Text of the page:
Thursday, March 17, 2011

Read what you love, love what you read.

When asked the question, "What is your favorite book?" I have an instantaneous response, East of Eden.


My answer is twofold.  

1. I respond this way because I truly love this book. It is beautiful and gripping, massive and meaty, the characters are flagrant and fantastic. Cal Trask is my favorite book character of all time. His troubled soul just yearns to be loved by his father. He is so troubled and wounded, always asking the question "Why am I so bad?" Ah, I just want to melt into the pages, go take Cal's hand, and tell him that it will all be alright. I love him. And the story is complex, yet sets out to ask a simple question: are people born wicked or do they have wickedness thrust upon them? Oh wait, that is from Wicked the Musical, but the gist is essentially the same.

But... 

2. I also answer this way because I know this is a book that people won't scratch their heads, raise an eyebrow at, or perhaps ask the question, "Seriously? You are how old?"  So to avoid these undesirable responses to my favorite book, I say East of Eden.

However...



The reality is that if it weren't for James Dean's portrayal of Cal in the movie version of East of Eden, the book would probably have never passed on my radar. This is because I enjoy a very specific type of book. I always have. And that is the young adult, romance, fantasy, adventure novel.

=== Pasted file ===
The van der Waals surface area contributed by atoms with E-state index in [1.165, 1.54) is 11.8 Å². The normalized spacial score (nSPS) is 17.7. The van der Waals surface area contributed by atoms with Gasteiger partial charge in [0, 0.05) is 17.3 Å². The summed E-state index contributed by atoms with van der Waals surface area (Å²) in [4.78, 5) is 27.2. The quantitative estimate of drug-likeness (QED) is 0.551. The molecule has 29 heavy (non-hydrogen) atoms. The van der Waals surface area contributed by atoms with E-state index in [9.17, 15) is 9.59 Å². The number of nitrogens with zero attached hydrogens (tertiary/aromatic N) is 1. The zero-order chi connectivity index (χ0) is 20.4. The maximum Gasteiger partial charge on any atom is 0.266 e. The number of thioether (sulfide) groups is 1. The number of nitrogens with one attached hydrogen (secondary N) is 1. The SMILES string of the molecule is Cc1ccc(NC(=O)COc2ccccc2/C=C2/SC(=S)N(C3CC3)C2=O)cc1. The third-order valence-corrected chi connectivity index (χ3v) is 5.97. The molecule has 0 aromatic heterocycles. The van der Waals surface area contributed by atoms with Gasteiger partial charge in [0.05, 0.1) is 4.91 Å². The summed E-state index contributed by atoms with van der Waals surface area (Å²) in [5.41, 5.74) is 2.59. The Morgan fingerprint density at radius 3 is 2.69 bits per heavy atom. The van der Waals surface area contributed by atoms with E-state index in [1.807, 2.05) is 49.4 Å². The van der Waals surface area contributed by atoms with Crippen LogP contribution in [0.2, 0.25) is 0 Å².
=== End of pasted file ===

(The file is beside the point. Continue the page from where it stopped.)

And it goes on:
I enjoy the simplicity of young adult. The stories are not obstructed with too many literary elements or really deep concepts. Sometimes the writing itself is actually pretty dreadful -- hello, could Jacob do anything other than grimace? But it doesn't matter that Stephanie Meyer's descriptions are trite, because the story is there. For me, the story is what matters.

Since really admitting that I would prefer to read a book called City of Bones to a classic like The Adventures of Huckleberry Finn, I have read a lot of books. Some are great, some are awful, and some are awfully great. Though at times I shade my book on the el so that my seat partner won't look over and see the words vampire or werewolf, I have learned a lesson about reading. For years I read very little. This is because I thought that I wasn't supposed to like the books that I did. So, I would try to read something that I had no interest in -- the result was countless hours spent watching Lost on my laptop.

But something changed, for me and for everyone else. It is a book called Twilight. This book series revolutionized young adult fiction. This statement comes with no sound proof and happens to be an over exaggerated opinion, but I think it is reasonable. Twilight made it okay for people who are not in their preteens to read a book about love and vampires. And since Twilight, countless of other books and series have come about that fit into this category.

Now I read all of the time. I love to read because I have finally committed to reading the types of books that I enjoy. I have abandoned that stigma that reading has to be about proving something. It doesn't. I can choose to read Across the Universe, a book about cryogenically frozen people on a space ship in the future, while Roommate Cousin chooses to read Brother's Karamazov. Very different books, but we both enjoyed them.

What am I getting at?



Not everybody enjoys the same type of book. Fortunately for us, we don't have to. Our world is not limited to books about penguins. Our world (like our books) is multi-faceted, filled with an unlimited amount of things people can choose to like or dislike. Just because it might not be popular or savvy does not mean you cannot love it the same. So, if you want to learn all of the elements on the periodic table -- do it. If you want to have every countries' flag memorized -- do it. If you want to claim Twilight as your favorite book, don't let anyone stop you.

Don't be ashamed. 

Read what you love, love what you read. 
Live the life you want to live.

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